We are having a big art festival on our island this week. I got to work it this morning making paper hats for kids. However, last night I biked into the village from our far side of the island. I met my family where we enjoyed the party atmosphere with bands and dancing. But I told my son Ramsey, “You know . . . it wouldn’t bother me at all if they tore down the bridge to the mainland and I had to spend the rest of my life here without leaving this wonderful island once.”
The reason I said this was because I really do love this place with all my heart and I’ve been here six years. The only thing that could make me move is if all my kids congregated in one place far away, then I would move to be near them. But even if I lost my job and could not find another one . . . I would work in the McDonalds’ drive through window and live in a trailer in the woods just so I could stay here.
The Stoic logic that breaks down at this point (and I am using the term “Stoic” loosely) is the fact that before moving here, I lived in a small town in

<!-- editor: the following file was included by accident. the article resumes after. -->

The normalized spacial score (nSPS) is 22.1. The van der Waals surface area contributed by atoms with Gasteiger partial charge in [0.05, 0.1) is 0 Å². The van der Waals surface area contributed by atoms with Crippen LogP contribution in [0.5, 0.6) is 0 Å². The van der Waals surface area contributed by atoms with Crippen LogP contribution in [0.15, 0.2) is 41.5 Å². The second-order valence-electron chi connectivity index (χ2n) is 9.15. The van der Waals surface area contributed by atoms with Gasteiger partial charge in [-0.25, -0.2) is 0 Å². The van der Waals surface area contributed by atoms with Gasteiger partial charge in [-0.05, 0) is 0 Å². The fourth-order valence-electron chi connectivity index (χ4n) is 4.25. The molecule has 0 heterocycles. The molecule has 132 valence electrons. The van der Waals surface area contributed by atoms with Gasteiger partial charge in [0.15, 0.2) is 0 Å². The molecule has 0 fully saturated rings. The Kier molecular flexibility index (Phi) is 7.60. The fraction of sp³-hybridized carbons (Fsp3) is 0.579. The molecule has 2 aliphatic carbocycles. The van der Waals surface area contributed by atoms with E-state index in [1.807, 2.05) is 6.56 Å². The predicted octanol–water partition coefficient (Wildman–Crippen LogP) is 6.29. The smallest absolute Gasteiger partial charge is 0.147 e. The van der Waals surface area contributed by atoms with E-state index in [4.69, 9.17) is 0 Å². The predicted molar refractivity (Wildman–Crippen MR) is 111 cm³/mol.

But the point is that many, many times, when I expressed how much I hated living in that small Minnesota town, I heard from my Stoic oriented friends (and family), “If you are not happy where you are, then you will never be happy. Geographic location should never determine your happiness.” Or, even being more consistent with the Greek-Stoics, was the message, “You should never listen to your emotions . . . they always lead you wrong. Listen only to logic.” So for six long years I struggled, believing that the reason I didn’t love that small town was something wrong inside of me. You know, just a rotten attitude about life . . . I guess.
Did I mention that I am so happy living here and I’ve been very happy living here for six years? I became happy living here the day I arrived. I am so happy living here . . . even more so than now than the day I arrived.
So when I awaken in the morning to the cool breeze rolling through the window carrying with it the smells of the salty, kelp-tinged air and I hear the deep moans of the ferry lazily drifting across the sound . . . I feel God's pleasure in mine.